it looks as though i am looking at sisstering in 2x6's, the problem is the previous framer if you want to call him that notched a **** load out of both the rafter and the ceiling joist sitting on the outside walls so there is only room for about 3" tapering down to 2" of meat to slide in between the outside wall and the roof sheathing
 

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KemoSabe
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This house was built in 1923, with 2x4 CJs and rafters. It originally had cement tiles on the roof. They were removed and asphalt shingles applied. The rafters had about 2-3 inches of sag. So......only one thing to do.
 

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Maker of fine kindling
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tks for the responses guys,
trust me the roof is ****** up
i just found out that the center joint on the ceiling joists isn't constant, they are butted up and vary in length, thus the load bearing wall underneath is not supporting all the joints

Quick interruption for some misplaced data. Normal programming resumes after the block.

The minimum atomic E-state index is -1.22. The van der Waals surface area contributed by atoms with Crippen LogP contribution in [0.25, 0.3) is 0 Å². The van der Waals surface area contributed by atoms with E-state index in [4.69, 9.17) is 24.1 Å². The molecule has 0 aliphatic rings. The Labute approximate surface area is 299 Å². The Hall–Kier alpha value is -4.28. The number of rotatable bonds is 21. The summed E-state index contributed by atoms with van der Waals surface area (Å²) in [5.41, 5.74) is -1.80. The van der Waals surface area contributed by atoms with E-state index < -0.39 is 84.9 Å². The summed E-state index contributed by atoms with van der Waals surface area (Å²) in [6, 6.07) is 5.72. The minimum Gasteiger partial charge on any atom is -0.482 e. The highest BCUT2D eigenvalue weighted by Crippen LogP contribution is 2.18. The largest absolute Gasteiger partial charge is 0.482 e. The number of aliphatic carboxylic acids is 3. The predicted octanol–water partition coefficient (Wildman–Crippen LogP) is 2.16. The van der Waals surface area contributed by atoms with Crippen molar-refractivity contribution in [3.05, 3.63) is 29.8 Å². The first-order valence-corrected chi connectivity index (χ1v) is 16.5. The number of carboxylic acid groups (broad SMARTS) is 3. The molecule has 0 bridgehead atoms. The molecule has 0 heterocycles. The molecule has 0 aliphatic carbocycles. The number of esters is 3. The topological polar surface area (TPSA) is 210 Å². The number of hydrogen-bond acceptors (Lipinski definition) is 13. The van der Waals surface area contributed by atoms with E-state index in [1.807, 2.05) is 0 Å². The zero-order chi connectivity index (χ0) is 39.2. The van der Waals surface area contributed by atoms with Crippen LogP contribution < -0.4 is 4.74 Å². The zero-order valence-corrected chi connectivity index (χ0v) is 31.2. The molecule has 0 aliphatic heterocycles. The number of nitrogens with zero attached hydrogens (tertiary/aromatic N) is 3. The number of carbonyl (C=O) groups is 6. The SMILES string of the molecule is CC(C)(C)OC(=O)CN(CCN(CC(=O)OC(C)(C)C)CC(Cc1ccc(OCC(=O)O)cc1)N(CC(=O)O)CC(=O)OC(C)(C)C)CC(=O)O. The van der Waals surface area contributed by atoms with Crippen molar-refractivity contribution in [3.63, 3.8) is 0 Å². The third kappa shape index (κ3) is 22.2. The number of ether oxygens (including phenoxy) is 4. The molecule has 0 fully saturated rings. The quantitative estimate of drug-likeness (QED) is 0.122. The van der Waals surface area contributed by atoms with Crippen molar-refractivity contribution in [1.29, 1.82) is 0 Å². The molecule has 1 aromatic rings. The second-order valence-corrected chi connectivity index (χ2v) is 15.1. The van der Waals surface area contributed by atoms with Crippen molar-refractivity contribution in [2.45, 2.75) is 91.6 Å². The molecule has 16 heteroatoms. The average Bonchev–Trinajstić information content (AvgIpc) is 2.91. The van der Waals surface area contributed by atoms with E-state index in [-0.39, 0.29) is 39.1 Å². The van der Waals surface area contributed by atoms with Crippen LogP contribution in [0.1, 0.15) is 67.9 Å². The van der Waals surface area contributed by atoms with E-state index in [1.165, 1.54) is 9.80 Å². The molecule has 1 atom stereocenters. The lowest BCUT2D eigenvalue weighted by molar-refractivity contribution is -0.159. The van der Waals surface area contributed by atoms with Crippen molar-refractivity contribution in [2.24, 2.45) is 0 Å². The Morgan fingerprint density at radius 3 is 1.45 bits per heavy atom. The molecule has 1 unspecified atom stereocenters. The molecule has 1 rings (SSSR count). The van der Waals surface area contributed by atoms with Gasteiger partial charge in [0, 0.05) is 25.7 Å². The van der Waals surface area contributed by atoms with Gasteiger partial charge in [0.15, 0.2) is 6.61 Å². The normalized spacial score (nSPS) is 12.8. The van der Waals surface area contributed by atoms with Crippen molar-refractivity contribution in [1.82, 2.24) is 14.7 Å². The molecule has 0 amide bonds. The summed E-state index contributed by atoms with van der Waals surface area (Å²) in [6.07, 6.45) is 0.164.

it looks as though i am looking at sisstering in 2x6's, the problem is the previous framer if you want to call him that notched a **** load out of both the rafter and the ceiling joist sitting on the outside walls so there is only room for about 3" tapering down to 2" of meat to slide in between the outside wall and the roof sheathing
I don't think there is much of a problem cutting the CJ to fit in that space.

The rafters will need a plywood gusset glued and screwed at the end to prevent them from splitting. Nail the bejesus that to the CJ and you have a better set up than was there.

When i did my own house I wrapped the rafter with a Simpson strap as well just beyond the gusset. Just because I felt better about it. Been years and no drywall cracks.
 

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Got any other photos Kimosabe? That looks like an interesting project.
Steve

This house was built in 1923, with 2x4 CJs and rafters. It originally had cement tiles on the roof. They were removed and asphalt shingles applied. The rafters had about 2-3 inches of sag. So......only one thing to do.